Waterfront Toronto Kick-starts Central Waterfront Revitalization
Continuous waterfront access begins with construction of
Spadina Head of Slip
Toronto, November 30, 2007 - Federal Environment Minister John Baird, Ontario
Minister of Public Infrastructure Renewal David Caplan, Toronto Mayor David Miller and
Waterfront Toronto Chair Mark Wilson today launched the start of construction of Phase
One revitalization of Toronto's central waterfront.
Officials from three levels of government were joined by children from the Waterfront
School's grade five/six class at the Spadina Head of Slip to mark the next stage of
Waterfront Toronto's commitment to reclaim the water's edge for Toronto residents and
visitors. The first phase of revitalization of the central waterfront is scheduled to be ready
for public enjoyment by June 2008.
Phase One revitalization will begin with the Spadina Head of Slip, adjacent to the foot of
Spadina Avenue and south of Queens Quay Boulevard West. It will create a gateway to
the waterfront at the foot of Spadina with the building of a 620 square metred undulating
wood pedestrian deck over water, and will link the Music Garden and HtO Park. The
construction will entail hoarding fitted around the site and will involve dock-wall repairs,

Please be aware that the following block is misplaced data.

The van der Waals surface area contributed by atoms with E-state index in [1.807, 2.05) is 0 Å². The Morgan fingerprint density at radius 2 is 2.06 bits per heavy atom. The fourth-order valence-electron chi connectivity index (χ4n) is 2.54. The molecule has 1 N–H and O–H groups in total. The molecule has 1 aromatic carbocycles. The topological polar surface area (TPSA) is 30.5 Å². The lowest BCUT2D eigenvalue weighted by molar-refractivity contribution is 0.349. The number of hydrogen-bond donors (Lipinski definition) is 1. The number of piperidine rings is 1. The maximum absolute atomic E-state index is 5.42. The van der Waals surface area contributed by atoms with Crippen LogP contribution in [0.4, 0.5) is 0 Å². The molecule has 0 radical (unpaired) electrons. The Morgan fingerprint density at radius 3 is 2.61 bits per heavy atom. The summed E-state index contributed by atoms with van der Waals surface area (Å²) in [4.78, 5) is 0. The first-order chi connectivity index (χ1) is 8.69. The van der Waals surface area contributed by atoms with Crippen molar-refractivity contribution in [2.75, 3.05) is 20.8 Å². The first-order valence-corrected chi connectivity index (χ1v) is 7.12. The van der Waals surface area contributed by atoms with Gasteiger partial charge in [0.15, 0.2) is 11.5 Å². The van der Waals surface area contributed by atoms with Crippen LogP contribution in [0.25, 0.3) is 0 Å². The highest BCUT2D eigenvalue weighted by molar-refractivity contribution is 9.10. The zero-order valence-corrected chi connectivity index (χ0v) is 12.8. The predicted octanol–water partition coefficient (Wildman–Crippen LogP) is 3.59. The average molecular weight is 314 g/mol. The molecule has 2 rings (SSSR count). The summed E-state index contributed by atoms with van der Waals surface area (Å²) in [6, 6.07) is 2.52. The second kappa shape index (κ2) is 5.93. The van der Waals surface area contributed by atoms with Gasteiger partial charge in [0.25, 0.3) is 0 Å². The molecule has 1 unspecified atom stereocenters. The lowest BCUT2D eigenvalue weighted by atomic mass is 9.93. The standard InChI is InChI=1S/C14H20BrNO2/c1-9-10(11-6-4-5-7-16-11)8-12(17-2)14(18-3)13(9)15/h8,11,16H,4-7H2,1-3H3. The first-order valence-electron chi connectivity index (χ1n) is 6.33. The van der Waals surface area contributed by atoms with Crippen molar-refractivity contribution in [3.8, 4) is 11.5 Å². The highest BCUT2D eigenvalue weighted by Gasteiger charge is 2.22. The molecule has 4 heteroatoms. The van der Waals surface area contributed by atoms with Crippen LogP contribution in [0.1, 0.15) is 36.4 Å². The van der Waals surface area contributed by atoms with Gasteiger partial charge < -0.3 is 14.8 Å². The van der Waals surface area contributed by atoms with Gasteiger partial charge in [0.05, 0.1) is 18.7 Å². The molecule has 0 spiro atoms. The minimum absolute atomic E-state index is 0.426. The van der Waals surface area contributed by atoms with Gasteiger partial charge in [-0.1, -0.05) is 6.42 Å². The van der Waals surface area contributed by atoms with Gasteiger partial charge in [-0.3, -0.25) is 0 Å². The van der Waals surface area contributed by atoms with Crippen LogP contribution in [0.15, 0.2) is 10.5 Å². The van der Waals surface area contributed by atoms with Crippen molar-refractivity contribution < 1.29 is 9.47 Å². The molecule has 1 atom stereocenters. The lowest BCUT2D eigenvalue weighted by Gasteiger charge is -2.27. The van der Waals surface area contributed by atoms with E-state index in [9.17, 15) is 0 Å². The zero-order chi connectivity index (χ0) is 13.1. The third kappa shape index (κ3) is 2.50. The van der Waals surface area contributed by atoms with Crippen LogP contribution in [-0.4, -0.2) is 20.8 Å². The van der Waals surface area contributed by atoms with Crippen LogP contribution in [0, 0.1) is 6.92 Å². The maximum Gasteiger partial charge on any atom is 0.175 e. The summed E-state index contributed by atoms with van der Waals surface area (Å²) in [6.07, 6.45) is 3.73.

in-water fisheries habitat construction, deck installation and landscape improvements.
Phase One will also include the creation of publicly accessible space at Portland, Rees
and Simcoe Streets. The formation of a continuous water's edge promenade and redesign
of Queens Quay Boulevard between Bathurst and Parliament Streets is a vital
element of the design by West 8 + DTAH. Selected during Waterfront Toronto's 2006
design competition, the design covers the three-kilometre area between Bathurst Street
and Parliament Street and will create continuous public access from Bathurst to
Parliament, establish gateways at the heads of slips and complete the Martin Goodman
Trail through the central area.
"Our Government believes in investing in the urban renewal of Toronto - both traditional
infrastructure and parks and green spaces," said Minister Baird. "We support efforts to
create more livable and sustainable cities such as the work being done on Toronto's
waterfront which will result in real benefits for this city and will help ensure Canada's
continued success in the global economy."
As part of its commitment to environmental sustainability, Waterfront Toronto will work
closely with the Toronto and Region Conservation during Phase One construction to
implement the Toronto Waterfront Aquatic Habitat Restoration Strategy (TWAHRS). The
goal of the strategy is to connect the recovery of Toronto's waterfront with improvements
in aquatic ecology. The work will feature sustainability projects such as a new storm
water management system and pontoons for the floating piers designed to enhance fish
habitat and improve water quality.
"Today marks the beginning of a new phase of redevelopment with the construction of a